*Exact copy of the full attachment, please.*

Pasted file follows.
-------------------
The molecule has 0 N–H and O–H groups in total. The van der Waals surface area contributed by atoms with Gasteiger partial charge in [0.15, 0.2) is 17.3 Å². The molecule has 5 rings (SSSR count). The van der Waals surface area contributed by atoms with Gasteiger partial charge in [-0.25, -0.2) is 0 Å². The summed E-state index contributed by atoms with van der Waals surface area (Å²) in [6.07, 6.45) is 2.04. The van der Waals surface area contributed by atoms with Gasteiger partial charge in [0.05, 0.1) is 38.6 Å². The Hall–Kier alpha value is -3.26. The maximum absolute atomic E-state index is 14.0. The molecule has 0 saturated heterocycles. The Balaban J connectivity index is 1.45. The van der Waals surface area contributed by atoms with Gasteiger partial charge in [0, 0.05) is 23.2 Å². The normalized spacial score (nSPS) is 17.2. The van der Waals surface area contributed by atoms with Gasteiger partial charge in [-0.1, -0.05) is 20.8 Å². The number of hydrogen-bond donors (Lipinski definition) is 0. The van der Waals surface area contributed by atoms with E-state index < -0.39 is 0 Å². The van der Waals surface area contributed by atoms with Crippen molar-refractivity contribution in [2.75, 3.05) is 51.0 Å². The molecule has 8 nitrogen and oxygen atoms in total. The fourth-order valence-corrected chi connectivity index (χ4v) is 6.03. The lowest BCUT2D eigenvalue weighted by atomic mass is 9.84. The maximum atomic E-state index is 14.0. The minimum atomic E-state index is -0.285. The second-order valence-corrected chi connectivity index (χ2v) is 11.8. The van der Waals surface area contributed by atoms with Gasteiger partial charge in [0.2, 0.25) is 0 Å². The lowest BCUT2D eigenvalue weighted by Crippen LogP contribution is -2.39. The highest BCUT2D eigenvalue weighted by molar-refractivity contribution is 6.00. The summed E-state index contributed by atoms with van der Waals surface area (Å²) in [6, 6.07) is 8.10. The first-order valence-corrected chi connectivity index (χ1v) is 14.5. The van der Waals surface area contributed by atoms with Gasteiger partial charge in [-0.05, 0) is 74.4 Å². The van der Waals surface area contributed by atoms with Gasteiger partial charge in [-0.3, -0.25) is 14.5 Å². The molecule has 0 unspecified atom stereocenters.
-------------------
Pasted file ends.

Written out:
The molecule has 0 N–H and O–H groups in total. The van der Waals surface area contributed by atoms with Gasteiger partial charge in [0.15, 0.2) is 17.3 Å². The molecule has 5 rings (SSSR count). The van der Waals surface area contributed by atoms with Gasteiger partial charge in [-0.25, -0.2) is 0 Å². The summed E-state index contributed by atoms with van der Waals surface area (Å²) in [6.07, 6.45) is 2.04. The van der Waals surface area contributed by atoms with Gasteiger partial charge in [0.05, 0.1) is 38.6 Å². The Hall–Kier alpha value is -3.26. The maximum absolute atomic E-state index is 14.0. The molecule has 0 saturated heterocycles. The Balaban J connectivity index is 1.45. The van der Waals surface area contributed by atoms with Gasteiger partial charge in [0, 0.05) is 23.2 Å². The normalized spacial score (nSPS) is 17.2. The van der Waals surface area contributed by atoms with Gasteiger partial charge in [-0.1, -0.05) is 20.8 Å². The number of hydrogen-bond donors (Lipinski definition) is 0. The van der Waals surface area contributed by atoms with E-state index < -0.39 is 0 Å². The van der Waals surface area contributed by atoms with Crippen molar-refractivity contribution in [2.75, 3.05) is 51.0 Å². The molecule has 8 nitrogen and oxygen atoms in total. The fourth-order valence-corrected chi connectivity index (χ4v) is 6.03. The lowest BCUT2D eigenvalue weighted by atomic mass is 9.84. The maximum atomic E-state index is 14.0. The minimum atomic E-state index is -0.285. The second-order valence-corrected chi connectivity index (χ2v) is 11.8. The van der Waals surface area contributed by atoms with Gasteiger partial charge in [0.2, 0.25) is 0 Å². The lowest BCUT2D eigenvalue weighted by Crippen LogP contribution is -2.39. The highest BCUT2D eigenvalue weighted by molar-refractivity contribution is 6.00. The summed E-state index contributed by atoms with van der Waals surface area (Å²) in [6, 6.07) is 8.10. The first-order valence-corrected chi connectivity index (χ1v) is 14.5. The van der Waals surface area contributed by atoms with Gasteiger partial charge in [-0.05, 0) is 74.4 Å². The van der Waals surface area contributed by atoms with Gasteiger partial charge in [-0.3, -0.25) is 14.5 Å². The molecule has 0 unspecified atom stereocenters.